Prior to the excavation, ancient remains were identified and exposed by IAA inspectors, utilizing heavy mechanical equipment. A courtyard in front of a Second Temple period cave, a limekiln, watchtowers, cisterns from the Early Bronze Age and the Byzantine period and a segment of an ancient road, were excavated.
Burial Complex. The complex from the Second Temple period (Fig. 1) included a courtyard surrounded with hewn tombs. Only the courtyard was excavated, revealing five stages of use. The first stage included a square courtyard (3.5 × 3.5 m; depth 2.2–2.9 m), whose walls and floor were coated with light gray plaster. A tomb was hewn in the center of the eastern wall, along with a standing pit and a blocking stone beside it. In the second stage, three additional tombs were cut into the northern, eastern and western walls of the courtyard. Their levels were lower than that of the first tomb, requiring a wide step that was hewn along the northern courtyard wall that led to the tombs. The entrances to the tombs were found secured with blocking stones. The potsherds discovered on the floor of the courtyard indicate that the tombs may be dated to the Early Roman period. A circular limekiln was built in the third stage, abutting the walls of the courtyard. At the bottom of the kiln were burnt stones and ash. The fourth stage comprised a wall of large undressed stones (average 0.5 m) that was built at the northwestern corner of the kiln and was preserved three courses high. The room created by the construction of the wall was used as a watchtower or a shelter. The fifth stage included a stone clearance heap, discerned on surface, which consisted of small stones that covered the fourth stage wall.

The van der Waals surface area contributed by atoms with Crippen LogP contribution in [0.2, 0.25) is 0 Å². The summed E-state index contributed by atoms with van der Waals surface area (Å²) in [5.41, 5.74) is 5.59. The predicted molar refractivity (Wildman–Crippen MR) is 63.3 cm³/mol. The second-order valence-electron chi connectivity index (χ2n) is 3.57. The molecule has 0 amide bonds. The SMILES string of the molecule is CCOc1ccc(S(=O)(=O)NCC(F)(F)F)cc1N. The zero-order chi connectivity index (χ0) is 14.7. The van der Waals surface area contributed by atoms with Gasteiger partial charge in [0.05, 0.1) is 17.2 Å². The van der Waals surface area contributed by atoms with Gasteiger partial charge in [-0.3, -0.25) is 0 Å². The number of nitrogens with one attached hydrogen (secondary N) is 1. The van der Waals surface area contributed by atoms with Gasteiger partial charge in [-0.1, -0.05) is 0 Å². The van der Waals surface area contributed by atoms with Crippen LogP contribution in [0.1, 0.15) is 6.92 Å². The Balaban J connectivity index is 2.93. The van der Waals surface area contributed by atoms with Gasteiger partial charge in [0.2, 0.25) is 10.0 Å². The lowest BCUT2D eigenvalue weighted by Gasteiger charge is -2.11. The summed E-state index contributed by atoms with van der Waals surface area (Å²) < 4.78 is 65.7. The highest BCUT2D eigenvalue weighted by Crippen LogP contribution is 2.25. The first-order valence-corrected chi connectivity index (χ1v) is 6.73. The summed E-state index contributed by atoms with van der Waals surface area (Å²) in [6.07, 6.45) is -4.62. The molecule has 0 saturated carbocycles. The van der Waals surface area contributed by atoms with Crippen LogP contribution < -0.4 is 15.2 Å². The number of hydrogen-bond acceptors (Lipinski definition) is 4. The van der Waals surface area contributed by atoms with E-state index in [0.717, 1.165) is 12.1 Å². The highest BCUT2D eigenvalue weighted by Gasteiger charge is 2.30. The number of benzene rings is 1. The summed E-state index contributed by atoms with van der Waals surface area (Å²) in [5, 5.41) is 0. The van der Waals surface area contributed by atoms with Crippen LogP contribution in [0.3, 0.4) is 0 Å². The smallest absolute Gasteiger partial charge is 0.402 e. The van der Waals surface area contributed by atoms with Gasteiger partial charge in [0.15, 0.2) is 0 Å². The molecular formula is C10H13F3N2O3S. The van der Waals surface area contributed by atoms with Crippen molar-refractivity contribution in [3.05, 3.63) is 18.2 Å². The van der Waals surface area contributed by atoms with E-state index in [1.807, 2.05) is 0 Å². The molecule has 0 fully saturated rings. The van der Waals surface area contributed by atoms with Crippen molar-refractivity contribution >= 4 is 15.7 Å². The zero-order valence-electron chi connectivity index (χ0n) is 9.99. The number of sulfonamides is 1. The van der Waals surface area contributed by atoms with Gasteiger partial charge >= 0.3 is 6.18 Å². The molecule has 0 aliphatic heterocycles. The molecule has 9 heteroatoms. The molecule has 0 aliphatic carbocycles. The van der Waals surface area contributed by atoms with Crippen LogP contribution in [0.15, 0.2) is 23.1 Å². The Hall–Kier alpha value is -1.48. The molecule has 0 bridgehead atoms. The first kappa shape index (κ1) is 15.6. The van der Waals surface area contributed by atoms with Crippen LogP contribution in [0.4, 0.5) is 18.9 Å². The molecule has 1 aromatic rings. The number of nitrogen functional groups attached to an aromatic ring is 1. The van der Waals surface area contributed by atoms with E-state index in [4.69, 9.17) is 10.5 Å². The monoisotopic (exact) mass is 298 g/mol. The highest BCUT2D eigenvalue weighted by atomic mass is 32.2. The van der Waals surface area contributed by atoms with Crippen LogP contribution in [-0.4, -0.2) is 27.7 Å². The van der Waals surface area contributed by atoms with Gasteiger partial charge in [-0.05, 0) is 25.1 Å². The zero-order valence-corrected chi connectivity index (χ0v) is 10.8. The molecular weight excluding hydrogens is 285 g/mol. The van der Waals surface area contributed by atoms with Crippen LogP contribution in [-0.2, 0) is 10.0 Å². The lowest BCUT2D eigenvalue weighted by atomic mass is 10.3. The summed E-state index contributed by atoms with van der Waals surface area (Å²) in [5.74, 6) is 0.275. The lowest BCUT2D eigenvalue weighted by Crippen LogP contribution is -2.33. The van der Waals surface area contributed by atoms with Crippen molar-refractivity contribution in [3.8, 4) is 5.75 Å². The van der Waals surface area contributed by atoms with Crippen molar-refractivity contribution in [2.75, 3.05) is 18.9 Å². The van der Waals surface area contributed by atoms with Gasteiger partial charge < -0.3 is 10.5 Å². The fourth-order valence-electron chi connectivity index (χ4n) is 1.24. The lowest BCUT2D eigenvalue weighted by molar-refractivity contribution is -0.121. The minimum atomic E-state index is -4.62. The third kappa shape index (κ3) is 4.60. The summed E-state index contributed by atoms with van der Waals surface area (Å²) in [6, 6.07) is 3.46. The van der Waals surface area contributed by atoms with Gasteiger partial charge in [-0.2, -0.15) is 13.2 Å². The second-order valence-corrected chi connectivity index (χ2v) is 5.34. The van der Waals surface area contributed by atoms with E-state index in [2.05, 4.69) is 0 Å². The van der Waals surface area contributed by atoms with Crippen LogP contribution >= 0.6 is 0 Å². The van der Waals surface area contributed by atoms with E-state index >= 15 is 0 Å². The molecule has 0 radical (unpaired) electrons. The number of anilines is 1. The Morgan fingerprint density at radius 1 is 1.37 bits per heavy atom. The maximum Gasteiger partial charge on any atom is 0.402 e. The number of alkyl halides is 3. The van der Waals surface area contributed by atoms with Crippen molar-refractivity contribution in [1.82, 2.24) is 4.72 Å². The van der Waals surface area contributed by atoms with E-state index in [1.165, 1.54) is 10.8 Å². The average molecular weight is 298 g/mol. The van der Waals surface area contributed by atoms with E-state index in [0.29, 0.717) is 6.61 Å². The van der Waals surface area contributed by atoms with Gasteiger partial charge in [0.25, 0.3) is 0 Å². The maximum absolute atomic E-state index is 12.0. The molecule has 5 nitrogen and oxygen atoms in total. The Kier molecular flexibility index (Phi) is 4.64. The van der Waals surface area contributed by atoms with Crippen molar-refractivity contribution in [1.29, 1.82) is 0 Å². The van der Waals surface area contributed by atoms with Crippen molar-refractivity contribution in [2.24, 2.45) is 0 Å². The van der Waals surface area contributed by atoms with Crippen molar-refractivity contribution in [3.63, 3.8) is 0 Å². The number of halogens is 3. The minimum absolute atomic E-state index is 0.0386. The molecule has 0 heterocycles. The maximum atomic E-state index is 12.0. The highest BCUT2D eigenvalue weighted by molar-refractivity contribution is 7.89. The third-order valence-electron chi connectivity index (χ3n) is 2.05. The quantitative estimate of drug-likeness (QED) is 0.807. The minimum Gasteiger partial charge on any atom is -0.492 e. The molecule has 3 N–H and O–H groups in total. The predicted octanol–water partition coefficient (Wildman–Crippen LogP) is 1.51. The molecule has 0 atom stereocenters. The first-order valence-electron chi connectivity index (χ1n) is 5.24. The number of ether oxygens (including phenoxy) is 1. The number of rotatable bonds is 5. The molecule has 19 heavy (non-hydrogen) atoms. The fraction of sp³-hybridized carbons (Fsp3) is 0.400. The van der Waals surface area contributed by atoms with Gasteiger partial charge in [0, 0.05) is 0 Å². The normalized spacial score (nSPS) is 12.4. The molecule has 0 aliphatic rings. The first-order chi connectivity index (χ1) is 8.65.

The Watchtower. This structure was built on leveled bedrock of dressed stones and was preserved two courses high. A fill of undressed stones was intentionally laid inside the watchtower to raise the level of the floor. At a later stage, the watchtower went out use and was covered with a stone clearance heap.
Cisterns. A bell-shaped water cistern was exposed; its shaft (diam. 1 m, depth 2.7 m) and the upper part of the cistern's chamber were excavated. Remains of gray plaster that contained a few potsherds from the Byzantine period were discerned on the cistern wall.
A bell-shaped cistern (depth 4.6 m) was discovered in a natural depression in the rock. The shaft extending down to it (length 1.5 m, diam. 0.9–1.3 m) was hewn in hard limestone. The cistern was cut in kirton limestone and contained a fill of pebbles, stones, and a few flints and potsherds that were dated to Early Bronze Age II.
The Ancient Road. A segment of an ancient road (length c. 15 m, width 4.1 m) oriented north–south was discerned. It was composed of irregular-sized flat stone slabs and was flanked by walls (width 0.7 m) that were used as curb stones. A probe (1.5 × 3.0 m) excavated across the road contained a fill of terra rosa that covered the stones of the road. A single potsherd from an Early Roman-period jar was discovered.